On Sunday night's Game of Thrones, a lot happened that might have distracted from a smaller moment earlier in the episode. Littlefinger's gift (and attempt to bribe) Bran on Game of Thrones went sour for a few reasons — not that I expected much more from a scene between the two creepiest men in Winterfell, but still. The Three-Eyed Raven is as uninterested in mysterious weapons as he is in hugging, being human, having emotions, and pretty much anything else. That's disappointing, because Bran likely has some useful information about that dagger's history. And, that encyclopedic knowledge could turn up information that the dagger is connected to the Night King on Game of Thrones.
In the episode, Bran pointedly asked Baelish if he knew who the dagger belonged to, seemingly implying that Bran already did. I know that Bran has seen it all, but from a storytelling standpoint, it would make more sense if he were referring to a vision that the audience had witnessed. I am thinking, of course, of the scene in which Bran watched the Children of the Forest sacrifice one of the First Men by tying him to a Weirwood tree and stabbing him with a shard of dragonglass, thus creating a White Walker.
Now, here's why the dagger and the Night King might be connected. First, Sunday's episode mentioned the Children and the First Men by way of some ancient drawings that Jon Snow showed Daenerys. If you weren't too busy marveling at how Jon has managed to find himself on another cave date, you may have noticed that his sexy story had some crucial holes in it. Bran learned that the Children created the White Walkers as a weapon against men. The walkers weren't always a common enemy. Leaf even told Bran that the Walkers were created because the children were being slaughtered by the men.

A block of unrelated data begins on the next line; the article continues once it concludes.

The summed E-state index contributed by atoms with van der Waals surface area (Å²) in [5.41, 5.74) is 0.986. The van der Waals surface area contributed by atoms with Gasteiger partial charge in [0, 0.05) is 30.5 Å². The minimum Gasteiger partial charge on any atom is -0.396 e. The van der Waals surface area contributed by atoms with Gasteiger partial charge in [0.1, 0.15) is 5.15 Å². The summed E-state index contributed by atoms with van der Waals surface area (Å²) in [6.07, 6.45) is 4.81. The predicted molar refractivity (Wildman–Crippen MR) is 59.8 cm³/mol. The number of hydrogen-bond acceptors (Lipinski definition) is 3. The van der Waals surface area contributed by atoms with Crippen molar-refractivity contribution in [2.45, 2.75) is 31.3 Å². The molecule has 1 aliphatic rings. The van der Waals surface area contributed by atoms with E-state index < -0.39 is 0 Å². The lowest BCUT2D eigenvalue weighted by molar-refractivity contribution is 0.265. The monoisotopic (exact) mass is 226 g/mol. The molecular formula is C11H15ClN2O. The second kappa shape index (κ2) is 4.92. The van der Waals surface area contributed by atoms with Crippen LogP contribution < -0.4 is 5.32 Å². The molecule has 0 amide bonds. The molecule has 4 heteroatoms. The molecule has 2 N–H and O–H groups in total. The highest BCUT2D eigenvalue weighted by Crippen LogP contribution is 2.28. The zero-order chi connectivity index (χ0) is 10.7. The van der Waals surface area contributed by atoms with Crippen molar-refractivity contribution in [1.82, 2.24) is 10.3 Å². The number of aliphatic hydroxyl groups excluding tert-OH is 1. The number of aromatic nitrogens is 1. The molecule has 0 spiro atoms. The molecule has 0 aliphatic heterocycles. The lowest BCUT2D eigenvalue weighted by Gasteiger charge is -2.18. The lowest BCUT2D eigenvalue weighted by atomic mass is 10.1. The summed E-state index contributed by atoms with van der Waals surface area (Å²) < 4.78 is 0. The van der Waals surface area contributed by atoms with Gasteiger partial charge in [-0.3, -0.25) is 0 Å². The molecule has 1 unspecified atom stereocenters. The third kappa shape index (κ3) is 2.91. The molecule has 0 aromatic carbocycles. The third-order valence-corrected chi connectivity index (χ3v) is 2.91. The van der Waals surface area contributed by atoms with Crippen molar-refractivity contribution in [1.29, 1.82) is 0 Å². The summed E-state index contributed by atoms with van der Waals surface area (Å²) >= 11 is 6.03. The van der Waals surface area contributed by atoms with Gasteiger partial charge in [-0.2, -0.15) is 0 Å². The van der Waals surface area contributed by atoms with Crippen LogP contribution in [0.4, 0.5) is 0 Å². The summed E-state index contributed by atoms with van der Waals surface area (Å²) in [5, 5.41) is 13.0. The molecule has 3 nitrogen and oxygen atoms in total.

Second of all, earlier in the season, Sam casually flipped past a picture in a book of the exact dagger that Littlefinger gives Bran. The entry, if you look at the screengrab above, is about dragonglass being used to decorate Targaryen weapons, Valyrian steel, and Aegon the Conqueror. Could this mysterious dagger be decorated with dragonglass as well? How old is this thing?
Maybe the dagger originally belonged to Aegon, the first king of Westeros. Perhaps it even belonged to that guy who became the Night King, whoever he may be. According to George R. R. Martin's books, about 12,000 years passed between the First Men fighting the Children of the Forest and Aegon's conquest of Westeros, but if the Children have survived North of the Wall, I'm sure that their weapons have been passed down as well.
Then again, this could all simply be about the Season 1 attack on bedridden Bran that remains an unsolved mystery. It's just as possible that Bran knew his "benefactor" had the dagger all along, and that it was Littlefinger himself who arranged for the assassin. Maybe Littlefinger knew that his dagger would lead Cat to Littlefinger, no matter what the circumstances. Don't forget that it was Littlefinger who arranged for Lysa Arryn to poison her husband, Jon. Even though Littlefinger was doing it on Cersei Lannister's request, Jon Arryn died knowing the same incestuous secret that Bran was almost killed (twice) to protect. I definitely wouldn't complain if Arya put on a familiar face and killed Littlefinger with his own blade, to say the least.
All that said, it's possible the catspaw dagger's origins may not be directly connected to the Night King. But, with all those magical materials, it just might be worthy enough to take him down.